However, some of the design choices were not so well made. Health is replenished by medpacs, and inexplicably also by energy drinks. These small morsels of pep are strewn around everywhere and it’s never hard to find one. In fact, they are so abundant, and so incongruous, that they make you start wondering about what kind of resort Dead Island really was in the first place. Rehab? Surely not.

For a title on an island, you’d expect there to be some interesting level design. To a certain extent that’s been achieved. Some of the outdoor environments are really well rendered, the graphics look good and the level layout feels expansive and apocalyptic. Designing a resort island from scratch would have been a fairly fun experience, and Deep Silver have done a pretty good job of it. It’s frustrating then that their originality didn’t extend to the indoor environments. Within the prologue alone there was enough replication to give me a sense of deja-vu. Now to be fair, I’m an OCD gamer. I have to go everywhere, open everything and try and collect every item. But Deep Silver knew they were making an RPG hybrid — and that means attention to detail.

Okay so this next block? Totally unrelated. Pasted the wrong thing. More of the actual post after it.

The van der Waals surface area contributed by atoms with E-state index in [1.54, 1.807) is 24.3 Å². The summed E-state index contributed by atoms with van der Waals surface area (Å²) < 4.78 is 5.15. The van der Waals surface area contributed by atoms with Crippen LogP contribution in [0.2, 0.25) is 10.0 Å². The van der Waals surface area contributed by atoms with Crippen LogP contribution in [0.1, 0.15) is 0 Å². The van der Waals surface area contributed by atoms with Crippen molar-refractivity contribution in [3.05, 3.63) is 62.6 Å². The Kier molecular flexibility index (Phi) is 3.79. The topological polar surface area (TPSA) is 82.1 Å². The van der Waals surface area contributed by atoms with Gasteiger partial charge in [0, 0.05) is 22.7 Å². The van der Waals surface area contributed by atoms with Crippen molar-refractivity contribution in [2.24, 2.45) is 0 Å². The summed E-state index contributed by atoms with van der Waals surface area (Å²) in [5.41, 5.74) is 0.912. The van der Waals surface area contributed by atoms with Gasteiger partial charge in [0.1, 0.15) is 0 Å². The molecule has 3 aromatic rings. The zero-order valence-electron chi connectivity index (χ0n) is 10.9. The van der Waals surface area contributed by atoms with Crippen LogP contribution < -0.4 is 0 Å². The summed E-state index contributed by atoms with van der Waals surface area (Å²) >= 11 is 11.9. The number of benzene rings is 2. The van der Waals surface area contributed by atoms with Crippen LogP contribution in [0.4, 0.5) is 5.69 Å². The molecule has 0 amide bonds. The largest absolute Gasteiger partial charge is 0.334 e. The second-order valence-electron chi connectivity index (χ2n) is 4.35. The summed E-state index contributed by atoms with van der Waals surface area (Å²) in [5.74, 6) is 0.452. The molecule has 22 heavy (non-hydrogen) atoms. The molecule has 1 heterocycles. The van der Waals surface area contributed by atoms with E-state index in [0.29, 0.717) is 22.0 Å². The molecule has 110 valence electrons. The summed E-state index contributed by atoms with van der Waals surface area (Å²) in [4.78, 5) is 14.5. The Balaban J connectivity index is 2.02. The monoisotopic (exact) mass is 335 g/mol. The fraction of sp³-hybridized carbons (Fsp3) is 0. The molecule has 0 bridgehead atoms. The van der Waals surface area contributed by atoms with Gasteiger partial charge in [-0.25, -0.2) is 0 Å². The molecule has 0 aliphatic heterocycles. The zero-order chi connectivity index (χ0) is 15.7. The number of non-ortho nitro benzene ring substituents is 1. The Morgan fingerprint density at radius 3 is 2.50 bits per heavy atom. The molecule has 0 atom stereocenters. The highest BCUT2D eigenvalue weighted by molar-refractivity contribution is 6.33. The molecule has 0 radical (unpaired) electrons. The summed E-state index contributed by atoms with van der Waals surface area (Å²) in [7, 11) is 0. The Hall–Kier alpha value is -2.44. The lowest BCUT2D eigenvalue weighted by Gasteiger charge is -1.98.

In a way, Dead Island reminds me a lot of Far Cry. Not the first one mind; rather, its slightly odd sequel. Like Far Cry 2, Dead Island has lots to do and lots to see. But there is no real urgency behind any of it. There is no impetus forcing the player onwards. And that’s disappointing, because without it, you’re just playing zombie whack-a-mole in a Hawaiian shirt.

Dead Island is not necessarily a bad game, it’s just not a very good one either. Its multi-player options will appeal to the hardcore co-op zombie crowd and its disaggregated gameplay elements set it apart from its peers. If you’re addicted to zombie titles, and you want something with a little more depth, then it might be worth a rental. But unfortunately it just doesn’t live up to its own hype. When making this game, Deep Silver obviously banked on the allure of the undead. That’s all well and good, but Dead Island still needs a soul.